The Case Against Spraying Disinfectant Everywhere
Raise your hand if you’ve seen a picture of a heavily suited worker spraying what’s assumed to be disinfectant on sidewalks and streets in the past four months.
It looks something like this:
For cleaning professionals, this image might be somewhat alarming. Mostly because it demonstrates what we already know—that the majority of people throughout the world have limited understanding of the science of cleaning.
Yet, when the general public sees images like this, they assume it’s what’s required to protect them from COVID-19.
This gap in knowledge has led to widespread use (misuse?) of chemical disinfectants. Unnecessary use of cleaning chemicals generates waste, cost and can lead to injury to both the people applying the disinfectants and the individuals in the buildings being cleaned in the wake of the current pandemic.
In short, spraying disinfectant everywhere—throughout schools, daycare centers, offices, hotels and restaurants—is a bad idea.
Let us explain.
A Health & Safety Issue
If it were just a few images circulating that misrepresent what’s truly needed to stop COVID-19 in its tracks, that’d be one thing, but the lack of education around proper disinfection practices is leading to injuries.
One recent report found that at the Adelanto Detention Facility in California, guards were “rampantly spraying [disinfectants]… every 15-30 minutes around housing units. The sprayed chemicals are coming into contact with individuals’ eyes, noses, mouths, skin, clothing, bedding, food and drinking water, on an ongoing basis.”
From headaches and nausea too painful blistering of the skin and swollen eyes, noses and throats, detainees housed in these areas experienced a variety of physical reactions from the misuse of the disinfectants.
Sadly, this is not an isolated incident. In April, the CDC reported that calls to poison control hotlines for cases involving cleaners and disinfectants rose significantly over the previous two years.
Insurance Journal magazine recently reports that in an average business, disinfectant overuse can impact up to 10 percent of people.
“Asthmatics, migraine sufferers, those with allergies or immune disorders or suppressed immune systems may experience symptoms [resulting from disinfectant exposure] such as memory loss, trouble concentrating, mood swings, irritability, headaches, seizures, nausea and vomiting,” said Dr. Claudia Miller, an immunologist, allergist and co-author of Chemical Exposures: Low Levels and High Stakes.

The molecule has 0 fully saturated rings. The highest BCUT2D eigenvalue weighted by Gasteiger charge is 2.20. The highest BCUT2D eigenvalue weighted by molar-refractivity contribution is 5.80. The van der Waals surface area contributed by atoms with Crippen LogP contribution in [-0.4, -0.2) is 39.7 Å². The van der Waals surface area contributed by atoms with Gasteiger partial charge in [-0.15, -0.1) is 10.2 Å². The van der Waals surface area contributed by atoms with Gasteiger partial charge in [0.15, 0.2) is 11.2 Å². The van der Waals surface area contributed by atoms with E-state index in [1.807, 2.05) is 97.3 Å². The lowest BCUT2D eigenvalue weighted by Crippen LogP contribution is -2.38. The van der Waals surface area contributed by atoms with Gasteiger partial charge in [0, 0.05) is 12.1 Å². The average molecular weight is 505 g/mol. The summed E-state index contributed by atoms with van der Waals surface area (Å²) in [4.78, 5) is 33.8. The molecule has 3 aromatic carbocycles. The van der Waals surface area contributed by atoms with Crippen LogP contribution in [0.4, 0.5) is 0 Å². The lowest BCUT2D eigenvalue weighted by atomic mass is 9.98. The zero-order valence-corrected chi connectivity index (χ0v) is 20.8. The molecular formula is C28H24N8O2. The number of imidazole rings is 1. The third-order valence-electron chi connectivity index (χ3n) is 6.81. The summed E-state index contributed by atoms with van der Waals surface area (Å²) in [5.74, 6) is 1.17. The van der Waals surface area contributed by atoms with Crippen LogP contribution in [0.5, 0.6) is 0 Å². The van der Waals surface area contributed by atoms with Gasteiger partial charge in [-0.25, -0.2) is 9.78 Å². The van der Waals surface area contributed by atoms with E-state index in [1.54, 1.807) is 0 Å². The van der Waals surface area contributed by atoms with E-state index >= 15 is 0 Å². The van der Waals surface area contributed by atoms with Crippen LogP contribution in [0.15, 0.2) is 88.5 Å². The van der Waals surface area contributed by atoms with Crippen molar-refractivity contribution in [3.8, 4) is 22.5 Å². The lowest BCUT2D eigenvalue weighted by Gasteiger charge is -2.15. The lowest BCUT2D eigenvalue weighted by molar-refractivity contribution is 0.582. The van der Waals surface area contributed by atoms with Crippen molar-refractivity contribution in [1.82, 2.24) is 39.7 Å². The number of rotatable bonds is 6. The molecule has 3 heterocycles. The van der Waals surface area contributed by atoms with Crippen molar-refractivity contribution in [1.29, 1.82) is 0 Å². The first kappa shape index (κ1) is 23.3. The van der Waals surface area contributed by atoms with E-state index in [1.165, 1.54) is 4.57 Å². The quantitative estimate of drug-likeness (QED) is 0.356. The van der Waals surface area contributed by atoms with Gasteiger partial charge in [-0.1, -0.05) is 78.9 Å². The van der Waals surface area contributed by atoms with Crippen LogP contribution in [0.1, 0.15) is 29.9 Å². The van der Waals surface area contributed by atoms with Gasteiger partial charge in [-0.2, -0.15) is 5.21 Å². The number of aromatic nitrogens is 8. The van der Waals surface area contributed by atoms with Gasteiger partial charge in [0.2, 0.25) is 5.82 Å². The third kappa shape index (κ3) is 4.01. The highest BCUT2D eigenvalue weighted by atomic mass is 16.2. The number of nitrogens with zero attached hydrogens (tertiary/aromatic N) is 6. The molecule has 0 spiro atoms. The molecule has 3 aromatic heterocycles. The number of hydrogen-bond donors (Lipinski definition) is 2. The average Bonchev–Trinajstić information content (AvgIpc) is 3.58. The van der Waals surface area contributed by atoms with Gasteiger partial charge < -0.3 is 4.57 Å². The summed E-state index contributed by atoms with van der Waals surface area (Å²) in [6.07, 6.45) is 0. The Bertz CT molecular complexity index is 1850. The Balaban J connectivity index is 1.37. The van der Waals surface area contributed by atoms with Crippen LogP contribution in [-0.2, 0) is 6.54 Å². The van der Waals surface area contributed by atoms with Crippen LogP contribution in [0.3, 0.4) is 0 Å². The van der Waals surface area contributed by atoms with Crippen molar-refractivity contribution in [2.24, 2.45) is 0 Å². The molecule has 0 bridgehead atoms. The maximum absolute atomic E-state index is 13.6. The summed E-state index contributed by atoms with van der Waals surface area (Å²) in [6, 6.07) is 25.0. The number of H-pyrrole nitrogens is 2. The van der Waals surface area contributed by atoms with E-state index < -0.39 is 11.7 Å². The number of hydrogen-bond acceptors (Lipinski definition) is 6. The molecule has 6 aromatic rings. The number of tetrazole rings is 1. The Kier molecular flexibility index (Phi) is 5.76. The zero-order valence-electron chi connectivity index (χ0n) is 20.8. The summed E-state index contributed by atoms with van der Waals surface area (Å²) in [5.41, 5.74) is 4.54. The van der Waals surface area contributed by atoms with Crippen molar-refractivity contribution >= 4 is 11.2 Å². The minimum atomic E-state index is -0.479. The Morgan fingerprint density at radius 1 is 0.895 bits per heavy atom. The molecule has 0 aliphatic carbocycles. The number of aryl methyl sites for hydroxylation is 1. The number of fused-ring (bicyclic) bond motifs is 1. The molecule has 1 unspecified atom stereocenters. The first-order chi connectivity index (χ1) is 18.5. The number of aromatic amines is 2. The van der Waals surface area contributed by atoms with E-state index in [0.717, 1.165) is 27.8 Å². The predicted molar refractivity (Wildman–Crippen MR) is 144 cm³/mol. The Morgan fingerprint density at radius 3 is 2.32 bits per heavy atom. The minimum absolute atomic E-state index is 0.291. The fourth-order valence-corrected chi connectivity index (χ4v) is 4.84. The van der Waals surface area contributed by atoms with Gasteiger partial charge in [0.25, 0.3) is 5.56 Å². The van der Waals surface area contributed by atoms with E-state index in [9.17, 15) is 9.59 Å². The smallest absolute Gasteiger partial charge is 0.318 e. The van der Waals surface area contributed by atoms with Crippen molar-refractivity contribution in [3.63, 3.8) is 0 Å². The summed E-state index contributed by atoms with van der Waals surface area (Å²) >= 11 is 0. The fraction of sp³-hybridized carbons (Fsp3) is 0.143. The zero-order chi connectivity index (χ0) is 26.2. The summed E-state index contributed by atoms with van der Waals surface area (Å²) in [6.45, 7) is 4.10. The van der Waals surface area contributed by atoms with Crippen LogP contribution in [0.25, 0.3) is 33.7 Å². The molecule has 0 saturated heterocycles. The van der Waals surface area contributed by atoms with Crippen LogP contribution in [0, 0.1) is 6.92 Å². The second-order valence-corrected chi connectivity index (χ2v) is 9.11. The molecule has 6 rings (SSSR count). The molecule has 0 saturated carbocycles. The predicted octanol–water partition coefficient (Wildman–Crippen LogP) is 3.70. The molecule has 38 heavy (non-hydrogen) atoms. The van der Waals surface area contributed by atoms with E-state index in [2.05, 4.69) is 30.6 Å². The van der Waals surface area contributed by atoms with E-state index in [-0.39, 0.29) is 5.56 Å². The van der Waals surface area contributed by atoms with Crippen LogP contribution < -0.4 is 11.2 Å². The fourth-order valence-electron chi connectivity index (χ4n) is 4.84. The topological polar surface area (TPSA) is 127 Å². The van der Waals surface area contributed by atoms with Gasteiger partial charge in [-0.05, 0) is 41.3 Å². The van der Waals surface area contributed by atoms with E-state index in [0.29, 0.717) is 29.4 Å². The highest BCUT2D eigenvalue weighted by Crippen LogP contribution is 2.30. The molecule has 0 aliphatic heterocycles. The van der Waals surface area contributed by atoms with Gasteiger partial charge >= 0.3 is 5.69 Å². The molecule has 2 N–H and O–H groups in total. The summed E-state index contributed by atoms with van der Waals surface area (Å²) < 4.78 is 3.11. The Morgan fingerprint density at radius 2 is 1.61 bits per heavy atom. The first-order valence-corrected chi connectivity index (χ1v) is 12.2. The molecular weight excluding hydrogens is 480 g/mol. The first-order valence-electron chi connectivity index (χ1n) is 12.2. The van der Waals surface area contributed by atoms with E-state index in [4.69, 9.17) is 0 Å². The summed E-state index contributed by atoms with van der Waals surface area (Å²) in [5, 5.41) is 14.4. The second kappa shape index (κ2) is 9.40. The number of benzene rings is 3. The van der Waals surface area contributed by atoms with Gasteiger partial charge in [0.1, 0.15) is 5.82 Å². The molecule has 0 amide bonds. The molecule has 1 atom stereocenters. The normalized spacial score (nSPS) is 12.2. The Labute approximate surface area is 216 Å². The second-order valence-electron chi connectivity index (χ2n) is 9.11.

While there’s cause for concern, it’s important to recognize that disinfecting is important when it’s done properly using tested application methods. In pictures such as that shown above, spraying and fogging technology is used. However, emerging research has shown that these methods may not offer the efficacy of more traditional spray and wipe methods. As such, use of these methods should be reconsidered until additional testing is conducted.
Citing ineffectiveness and health concerns, the World Health Organization recently recommended against the use of spraying or fogging disinfectants for use against COVID-19. In their guidance document, they wrote:
“In indoor spaces, routine application of disinfectants to environmental surfaces by spraying or fogging (also known as fumigation or misting) is not recommended for COVID-19… spraying disinfectants can result in risks to the eyes, respiratory or skin irritation and the resulting health effects. Spraying or fogging of certain chemicals, such as formaldehyde, chlorine-based agents or quaternary ammonium compounds, is not recommended due to adverse health effects on workers in facilities where these methods have been utilized.”
Similarly, the Cleaning Industry Research Institute (CIRI) has also advocated against fogging and misting, in their recent recommendation, “Guidance for Decontamination of the Built Environment: Cleaning, Disinfection, Worker Protection and Post Cleaning and Remediation Assessment.”
Old Problem, Renewed Awareness
Even before the COVID-19 pandemic, we had a chemical handling issue on our hands. This post and infographic from a few years ago offers some important data around chemical accidents and injuries to workers. In pre-pandemic days, cleaning workers were experiencing an estimated 83,000 injuries from cleaning chemicals each year. Cleaning chemicals are a regular culprit in poor indoor air quality findings.
But as businesses across the country begin the process of reopening, communication and education around cleaning, cleaning science and cleaning for health is more critical than ever. Science must continue to drive our best practices, which we should regularly benchmark with other organizations and communicate with building owners and occupants. Cleaning workers not only tools to do the job, they need the education, training and personal protective equipment to use those tools effectively.
Here are five important things to remember when disinfecting any space, for COVID-19 or otherwise. Intensive disinfection efforts must be:
1) Conducted only after surfaces have been thoroughly cleaned.
2) Performed by trained staff.
3) Accompanied with the proper personal protective equipment.
4) Conducted in well-ventilated areas.
5) Coupled with other mitigation strategies, such as social distancing and regular hand washing.
If you use a systematic, engineered approach to cleaning like (OS1), there won’t be a need to spray disinfectant everywhere. And remember, effective cleaning contributes to a healthy indoor environment; it doesn’t pose additional health risks.